Explore our sites
How to take the derivative w.r.t. an arbitrary function?
EDIT: The answer posted by @Jens works for built-in functions only. However I'm starting to wonder if this is related to my Mathematica install somehow. I have version 7. Here is an example in the ...
Jun 21 at 18:26
newest version-7 equation-solving questions feed
Hot Network Questions
Why is i^3 (the complex number "i") equal to (-i) instead of i?
Why is (object)0 == (object)0 different from ((object)0).Equals((object)0)?
Monty hall problem extended.
What is the limit of the DM's power over the PCs?
One word for Christmas?
last time a filesystem was checked?
How to change horizontal alignment of \frac?
Root access that can't change root password?
Override the 'is' functionality
Which locations are traditionally Santa's home - i.e. where can you visit Santa Claus year-round?
Semicolon in set-builder notation
What would I get when sudo a kernel-destructive program?
Why is the first loop faster?
Command to know my external IP address?
Why are cats released as part of "spay and release" programs?
Soliciting pre-submission manuscript comments from people who could later be peer reviewers
Tabular with horizontal and vertical double line, avoid ugly corner
What effect does selecting the wrong load capacitance for a crystal have?
Should image overlays have a close button?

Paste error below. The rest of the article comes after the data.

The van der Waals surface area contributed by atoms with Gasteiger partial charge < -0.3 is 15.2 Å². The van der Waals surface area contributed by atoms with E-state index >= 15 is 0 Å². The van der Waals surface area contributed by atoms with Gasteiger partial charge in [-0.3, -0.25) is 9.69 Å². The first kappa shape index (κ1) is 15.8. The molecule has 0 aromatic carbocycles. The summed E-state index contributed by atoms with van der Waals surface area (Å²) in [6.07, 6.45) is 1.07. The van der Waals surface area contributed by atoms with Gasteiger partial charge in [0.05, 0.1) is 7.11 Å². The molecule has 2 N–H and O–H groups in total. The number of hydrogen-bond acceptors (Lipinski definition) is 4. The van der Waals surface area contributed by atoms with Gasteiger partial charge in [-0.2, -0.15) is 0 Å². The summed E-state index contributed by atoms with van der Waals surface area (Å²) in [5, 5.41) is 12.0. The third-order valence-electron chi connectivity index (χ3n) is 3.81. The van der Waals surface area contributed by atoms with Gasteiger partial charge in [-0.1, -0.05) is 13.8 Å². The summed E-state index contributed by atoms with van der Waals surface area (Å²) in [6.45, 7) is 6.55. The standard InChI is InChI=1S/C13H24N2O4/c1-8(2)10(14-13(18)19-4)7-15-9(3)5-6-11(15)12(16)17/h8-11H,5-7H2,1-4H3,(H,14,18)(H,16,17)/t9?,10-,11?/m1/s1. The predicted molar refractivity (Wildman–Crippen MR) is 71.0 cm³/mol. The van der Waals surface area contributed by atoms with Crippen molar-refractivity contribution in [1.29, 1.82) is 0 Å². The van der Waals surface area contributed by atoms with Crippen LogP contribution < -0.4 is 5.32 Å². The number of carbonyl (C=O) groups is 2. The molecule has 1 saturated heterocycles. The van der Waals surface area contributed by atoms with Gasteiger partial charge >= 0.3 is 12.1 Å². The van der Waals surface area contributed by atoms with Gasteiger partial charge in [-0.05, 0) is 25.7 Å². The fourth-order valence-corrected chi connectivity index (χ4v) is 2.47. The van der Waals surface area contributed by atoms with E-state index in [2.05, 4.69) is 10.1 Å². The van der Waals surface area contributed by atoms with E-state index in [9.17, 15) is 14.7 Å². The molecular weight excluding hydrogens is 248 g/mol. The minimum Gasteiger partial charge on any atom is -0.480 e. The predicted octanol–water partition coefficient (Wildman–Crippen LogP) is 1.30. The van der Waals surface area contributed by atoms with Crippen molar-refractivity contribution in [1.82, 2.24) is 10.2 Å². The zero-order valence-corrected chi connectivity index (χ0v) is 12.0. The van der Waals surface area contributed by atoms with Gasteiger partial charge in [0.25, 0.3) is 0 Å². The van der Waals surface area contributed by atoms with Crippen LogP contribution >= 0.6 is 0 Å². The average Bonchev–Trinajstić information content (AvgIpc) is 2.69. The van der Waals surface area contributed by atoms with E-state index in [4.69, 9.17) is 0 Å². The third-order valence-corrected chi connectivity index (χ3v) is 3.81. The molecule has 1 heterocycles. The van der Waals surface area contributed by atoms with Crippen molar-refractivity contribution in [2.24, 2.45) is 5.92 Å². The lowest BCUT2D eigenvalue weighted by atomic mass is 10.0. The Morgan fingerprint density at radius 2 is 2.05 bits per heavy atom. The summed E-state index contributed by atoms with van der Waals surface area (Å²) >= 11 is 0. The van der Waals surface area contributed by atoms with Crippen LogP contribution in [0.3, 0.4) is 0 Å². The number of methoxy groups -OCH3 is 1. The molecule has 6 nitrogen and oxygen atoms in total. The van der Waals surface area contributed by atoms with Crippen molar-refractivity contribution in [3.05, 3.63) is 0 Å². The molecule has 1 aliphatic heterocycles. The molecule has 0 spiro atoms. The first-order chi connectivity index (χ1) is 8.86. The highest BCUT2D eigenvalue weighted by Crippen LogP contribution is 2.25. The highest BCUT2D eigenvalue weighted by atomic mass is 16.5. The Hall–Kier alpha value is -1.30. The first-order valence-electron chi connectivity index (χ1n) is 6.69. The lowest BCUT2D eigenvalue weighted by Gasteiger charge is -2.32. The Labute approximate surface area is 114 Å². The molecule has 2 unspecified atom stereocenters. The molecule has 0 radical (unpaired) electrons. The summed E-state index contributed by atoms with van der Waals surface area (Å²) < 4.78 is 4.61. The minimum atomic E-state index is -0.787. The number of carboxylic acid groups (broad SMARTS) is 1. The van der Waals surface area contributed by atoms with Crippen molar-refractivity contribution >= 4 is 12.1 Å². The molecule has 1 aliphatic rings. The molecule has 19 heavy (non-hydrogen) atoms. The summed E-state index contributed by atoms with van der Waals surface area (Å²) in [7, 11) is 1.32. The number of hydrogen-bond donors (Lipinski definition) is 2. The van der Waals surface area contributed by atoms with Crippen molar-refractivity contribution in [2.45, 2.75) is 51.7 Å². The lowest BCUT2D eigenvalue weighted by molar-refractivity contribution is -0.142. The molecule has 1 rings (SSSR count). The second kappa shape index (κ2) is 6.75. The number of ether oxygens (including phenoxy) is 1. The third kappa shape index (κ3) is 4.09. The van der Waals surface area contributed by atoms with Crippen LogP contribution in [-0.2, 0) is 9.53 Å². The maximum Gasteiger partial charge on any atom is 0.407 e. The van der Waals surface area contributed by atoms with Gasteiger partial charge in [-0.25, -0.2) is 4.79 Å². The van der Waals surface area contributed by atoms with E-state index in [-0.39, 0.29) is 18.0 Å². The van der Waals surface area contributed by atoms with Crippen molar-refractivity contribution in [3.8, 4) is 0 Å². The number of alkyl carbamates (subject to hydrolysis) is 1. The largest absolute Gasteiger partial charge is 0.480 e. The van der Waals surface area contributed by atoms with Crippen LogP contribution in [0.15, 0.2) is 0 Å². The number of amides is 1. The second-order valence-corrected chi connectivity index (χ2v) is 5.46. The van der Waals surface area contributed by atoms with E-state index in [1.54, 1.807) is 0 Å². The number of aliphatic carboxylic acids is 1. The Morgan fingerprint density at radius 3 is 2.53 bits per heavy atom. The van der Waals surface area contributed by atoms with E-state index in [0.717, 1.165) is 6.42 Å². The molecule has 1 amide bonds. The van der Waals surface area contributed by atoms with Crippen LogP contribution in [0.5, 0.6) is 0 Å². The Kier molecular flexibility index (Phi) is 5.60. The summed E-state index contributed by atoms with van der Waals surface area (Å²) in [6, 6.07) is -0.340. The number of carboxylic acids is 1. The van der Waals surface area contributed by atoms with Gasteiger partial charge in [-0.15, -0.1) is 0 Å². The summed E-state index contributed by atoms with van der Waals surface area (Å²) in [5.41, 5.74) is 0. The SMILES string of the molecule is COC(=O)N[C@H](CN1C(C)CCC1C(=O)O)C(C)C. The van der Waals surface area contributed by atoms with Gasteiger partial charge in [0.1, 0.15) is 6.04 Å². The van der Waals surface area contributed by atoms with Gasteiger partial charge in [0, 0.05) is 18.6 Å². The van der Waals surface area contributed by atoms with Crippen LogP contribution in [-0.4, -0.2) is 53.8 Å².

How can I make a VF page public?
Riemann Sum Conundrum
Why CSRF Token has to Cryptographically Strong Random number, in Double Submit Cookies method?
What is the fastest way to create a bended plane?
Does Hartshorne *really* not define things like the composition or restriction of morphisms of schemes?
more hot questions
Life / Arts
Culture / Recreation
TeX - LaTeX
Unix & Linux
Ask Different (Apple)
Geographic Information Systems
Science Fiction & Fantasy
Seasoned Advice (cooking)
English Language & Usage
Mi Yodeya (Judaism)
Cross Validated (stats)
Theoretical Computer Science
Meta Stack Overflow
Stack Overflow Careers
site design / logo © 2013 stack exchange inc; user contributions licensed under
Mathematica is a registered trademark of Wolfram Research, Inc. While the mark is used herein with the limited permission of Wolfram Research, Stack Exchange and this site disclaim all affiliation therewith.